And there at number eight is the fixture wryly dubbed The Old Farm, the East Anglian clash of the Titans that is Norwich City vs. Ipswich Town.
No doubt who has had the upper hand of late, but the statistics compiled here offer something with which the Tractor Boys can console themselves as they hover above the Championship’s relegation zone. Ipswich beat Norwich 5-0 in the clubs’ first meeting in September 1946, and of the 93 derbies they’ve contested in total they have won 40 to Norwich’s 36. Ipswich also possess the superior silverware record, as their fans sometimes mention, and have finished higher in the league 46 times to Norwich’s 21.
They also have 26 seasons in the top flight to Norwich’s 22. But why of all the derbies around the country did ours rank so highly – above, for example, Arsenal-Tottenham and Manchester United and Manchester City?
One of the vital factors was what Mike terms ‘focus’. “By that I mean are there other games that distract from the derby?” he explains. “The most obvious example is Manchester-Liverpool.
“The two Manchester derbies are obviously very strong but there’s a huge distraction in the form of Manchester-Liverpool, which has been the biggest game for a long time; it’s now starting to change a bit because of Manchester City’s elevation.
“But even if you take the number one derby, Newcastle-Sunderland, it’s largely focused but there’s just a little bit of poison left over from Middlesbrough.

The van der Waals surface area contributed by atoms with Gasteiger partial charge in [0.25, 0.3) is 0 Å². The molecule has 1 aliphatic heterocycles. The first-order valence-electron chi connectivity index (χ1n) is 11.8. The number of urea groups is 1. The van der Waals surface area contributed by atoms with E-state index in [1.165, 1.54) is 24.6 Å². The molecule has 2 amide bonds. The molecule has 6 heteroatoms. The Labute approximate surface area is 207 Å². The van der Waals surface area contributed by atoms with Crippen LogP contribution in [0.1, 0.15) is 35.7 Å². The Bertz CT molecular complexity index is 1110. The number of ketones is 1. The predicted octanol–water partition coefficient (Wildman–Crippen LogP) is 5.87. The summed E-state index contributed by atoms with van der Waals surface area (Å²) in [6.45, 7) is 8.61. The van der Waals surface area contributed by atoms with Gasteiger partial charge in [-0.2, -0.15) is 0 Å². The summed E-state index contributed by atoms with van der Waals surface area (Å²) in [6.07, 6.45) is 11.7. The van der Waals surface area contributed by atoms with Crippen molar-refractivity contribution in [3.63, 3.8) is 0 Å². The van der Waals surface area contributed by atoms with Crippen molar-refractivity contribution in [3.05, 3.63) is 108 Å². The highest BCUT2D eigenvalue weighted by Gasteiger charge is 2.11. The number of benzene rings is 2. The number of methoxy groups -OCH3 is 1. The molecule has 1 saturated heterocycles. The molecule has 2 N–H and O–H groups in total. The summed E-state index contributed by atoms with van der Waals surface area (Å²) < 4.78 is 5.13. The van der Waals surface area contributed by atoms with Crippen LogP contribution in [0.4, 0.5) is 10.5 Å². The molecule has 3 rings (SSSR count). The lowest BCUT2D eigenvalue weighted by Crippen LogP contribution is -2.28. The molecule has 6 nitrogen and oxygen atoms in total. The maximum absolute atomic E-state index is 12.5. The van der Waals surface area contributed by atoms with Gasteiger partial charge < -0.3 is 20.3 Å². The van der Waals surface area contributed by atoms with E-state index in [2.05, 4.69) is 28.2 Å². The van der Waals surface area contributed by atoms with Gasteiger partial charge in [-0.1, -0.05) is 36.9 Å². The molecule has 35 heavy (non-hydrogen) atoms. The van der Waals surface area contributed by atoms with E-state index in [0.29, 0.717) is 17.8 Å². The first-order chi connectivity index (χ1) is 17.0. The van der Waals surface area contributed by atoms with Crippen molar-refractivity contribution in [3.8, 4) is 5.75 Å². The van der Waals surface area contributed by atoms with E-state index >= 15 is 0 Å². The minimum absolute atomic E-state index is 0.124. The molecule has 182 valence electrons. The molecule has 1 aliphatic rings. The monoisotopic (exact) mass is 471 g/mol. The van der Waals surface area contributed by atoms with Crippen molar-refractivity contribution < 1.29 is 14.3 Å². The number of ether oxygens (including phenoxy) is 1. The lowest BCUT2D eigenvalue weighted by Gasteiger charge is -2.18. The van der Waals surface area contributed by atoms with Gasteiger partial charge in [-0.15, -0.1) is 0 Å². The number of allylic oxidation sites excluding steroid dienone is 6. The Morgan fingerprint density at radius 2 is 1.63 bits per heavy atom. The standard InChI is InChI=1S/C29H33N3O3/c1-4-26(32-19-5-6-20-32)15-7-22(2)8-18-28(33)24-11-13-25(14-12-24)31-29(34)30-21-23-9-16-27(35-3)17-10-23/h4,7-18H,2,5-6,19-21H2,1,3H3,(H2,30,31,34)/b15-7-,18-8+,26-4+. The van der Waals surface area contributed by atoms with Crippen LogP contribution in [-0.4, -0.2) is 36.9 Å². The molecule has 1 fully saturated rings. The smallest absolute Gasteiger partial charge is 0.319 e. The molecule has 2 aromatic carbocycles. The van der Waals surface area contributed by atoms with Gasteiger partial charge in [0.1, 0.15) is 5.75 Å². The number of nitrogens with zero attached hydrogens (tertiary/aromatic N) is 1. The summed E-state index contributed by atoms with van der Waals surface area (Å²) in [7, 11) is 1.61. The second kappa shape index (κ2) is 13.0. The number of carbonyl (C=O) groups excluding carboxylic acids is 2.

“There’s a slight distraction. In terms of Norwich-Ipswich, I would rate them in the top two for focus because no one else gets in the way. I know Colchester United and Peterborough might think they have got some sort of distraction but there isn’t really. The only one that compares is Southampton-Portsmouth, where again there’s a minor distraction from Plymouth and from Bournemouth.
“In ferocity, it’s a lot more ferocious than most people outside of East Anglia think, though it still doesn’t compare with the likes of Blackburn-Burnley, Cardiff-Swansea, Millwall-West Ham, etc.
“And in competitiveness, there are two strands: one is historic competitiveness, in terms of silverware won by the teams.” In that sense Norwich-Ipswich scores poorly because of Town’s distant ‘golden era’ of the 1960s and 70s in which they won the league, FA Cup and UEFA Cup. “But judged on recent history, by which I mean the last 20 years since the Premiership started, it’s been much closer and scores more highly,” says Mike. “Ipswich lead 12-8 in league placings – but in the derbies of the last 20 years Norwich lead 14-11. So that’s really competitive.”
Mike, who’s 61, has lived in Norwich since 1990. Before taking early retirement, he was Deputy Chief Executive of the East of England Regional Assembly. Since the assembly was disbanded he’s had time to crunch plenty of numbers and research a rich trove of derby-related stories, and the results may be seen in this first book from the new Norwich-based Shift Publishing, run by former Norwich City Council cultural development officer Marion Catlin. His findings have already raised eyebrows among observers: “I know a lot of Norwich fans who are quite upset that they’re so low!” he says. “But outside East Anglia I think people will be surprised to find it so high.”
And that makes the book a good starting point for many an argument in the pub – which is half the appeal of being a football fan. That and getting one over the local rivals whenever possible.
Love, Hope and Hatred: the Story of English League Football Derbies, by Mike Mosley, is published by Shift Marketing at £14.95.